Composite performance numbers are somewhat like film treatments of novels : a lot of decisions need to be made in the name of condensation and mass appeal and rarely are those decisions universally applauded.
In performance benchmarking, there are greater risks than even those associated with subjective judgments about what's important and what's not so important in the grand scheme of things. There's a chance that if a composite is done a certain way, it could give an advantage to one vendor's systems over another's. But, just as consumers like to see blockbuster novels come to the big screen, so do computer users like to see the one number that sums everything up.
Of course, it's not that simple. The increasingly complex world of computer graphics performance can't be summed up by a "one-size-fits-all" philosophy. Benchmarking organizations such as the GPC Group try to balance the need for accurate performance measurement with the public demand for "quotable" numbers. So, while it provides composite numbers, the committee encourages users to look at the individual reports when comparing systems. Ideally, the committee urges users to benchmark their own applications.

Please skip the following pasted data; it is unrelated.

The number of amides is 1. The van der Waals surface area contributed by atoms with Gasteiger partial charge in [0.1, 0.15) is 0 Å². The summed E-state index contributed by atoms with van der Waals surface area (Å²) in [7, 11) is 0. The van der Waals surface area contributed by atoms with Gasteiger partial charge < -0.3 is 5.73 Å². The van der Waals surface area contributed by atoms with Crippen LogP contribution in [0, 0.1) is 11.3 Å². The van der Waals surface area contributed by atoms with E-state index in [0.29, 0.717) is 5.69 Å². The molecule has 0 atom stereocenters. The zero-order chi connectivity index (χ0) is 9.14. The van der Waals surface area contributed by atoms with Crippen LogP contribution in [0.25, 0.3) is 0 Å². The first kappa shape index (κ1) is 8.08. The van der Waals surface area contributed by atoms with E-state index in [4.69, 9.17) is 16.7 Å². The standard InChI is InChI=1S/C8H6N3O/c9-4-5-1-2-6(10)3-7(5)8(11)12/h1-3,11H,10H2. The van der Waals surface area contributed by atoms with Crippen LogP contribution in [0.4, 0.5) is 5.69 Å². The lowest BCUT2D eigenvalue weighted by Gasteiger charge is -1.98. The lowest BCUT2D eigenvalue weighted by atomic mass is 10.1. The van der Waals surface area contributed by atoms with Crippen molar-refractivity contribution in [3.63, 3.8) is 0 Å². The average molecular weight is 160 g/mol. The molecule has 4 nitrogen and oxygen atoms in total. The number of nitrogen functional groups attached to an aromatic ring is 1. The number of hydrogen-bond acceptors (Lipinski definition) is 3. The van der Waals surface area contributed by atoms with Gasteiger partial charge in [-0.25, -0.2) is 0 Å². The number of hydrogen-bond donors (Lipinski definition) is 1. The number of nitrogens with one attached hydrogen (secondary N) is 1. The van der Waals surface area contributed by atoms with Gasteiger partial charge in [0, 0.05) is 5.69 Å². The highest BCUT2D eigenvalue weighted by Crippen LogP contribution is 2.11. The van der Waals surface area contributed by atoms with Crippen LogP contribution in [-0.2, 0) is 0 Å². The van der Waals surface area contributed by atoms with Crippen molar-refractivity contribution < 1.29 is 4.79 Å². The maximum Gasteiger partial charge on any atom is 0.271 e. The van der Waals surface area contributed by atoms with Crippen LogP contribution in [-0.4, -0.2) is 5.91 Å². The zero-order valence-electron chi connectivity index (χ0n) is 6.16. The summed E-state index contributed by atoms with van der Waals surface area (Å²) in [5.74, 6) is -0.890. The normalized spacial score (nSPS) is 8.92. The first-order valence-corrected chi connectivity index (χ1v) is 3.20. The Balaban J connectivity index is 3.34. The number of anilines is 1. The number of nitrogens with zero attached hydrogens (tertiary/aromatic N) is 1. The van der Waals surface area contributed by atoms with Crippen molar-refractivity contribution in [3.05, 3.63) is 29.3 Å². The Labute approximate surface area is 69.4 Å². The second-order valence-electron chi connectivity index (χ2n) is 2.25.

It took the Picture-Level Benchmark (PLB) project group more than three years to come up with its composite numbers. The XPC project group took more than a year to develop Xmark93. After more than a year of deliberation, the OPC project group decided on a single composite number for each Viewperf viewset.
In all three situations, the arrival of a composite number was met with gnashing of teeth and more than a few sighs that indicate "there's got to be a better way." Members of groups no doubt feel the same kind of regrets as film editors who have just reduced a hundred hours of raw film into the two-hour movie that is supposed to capture the novel perfectly.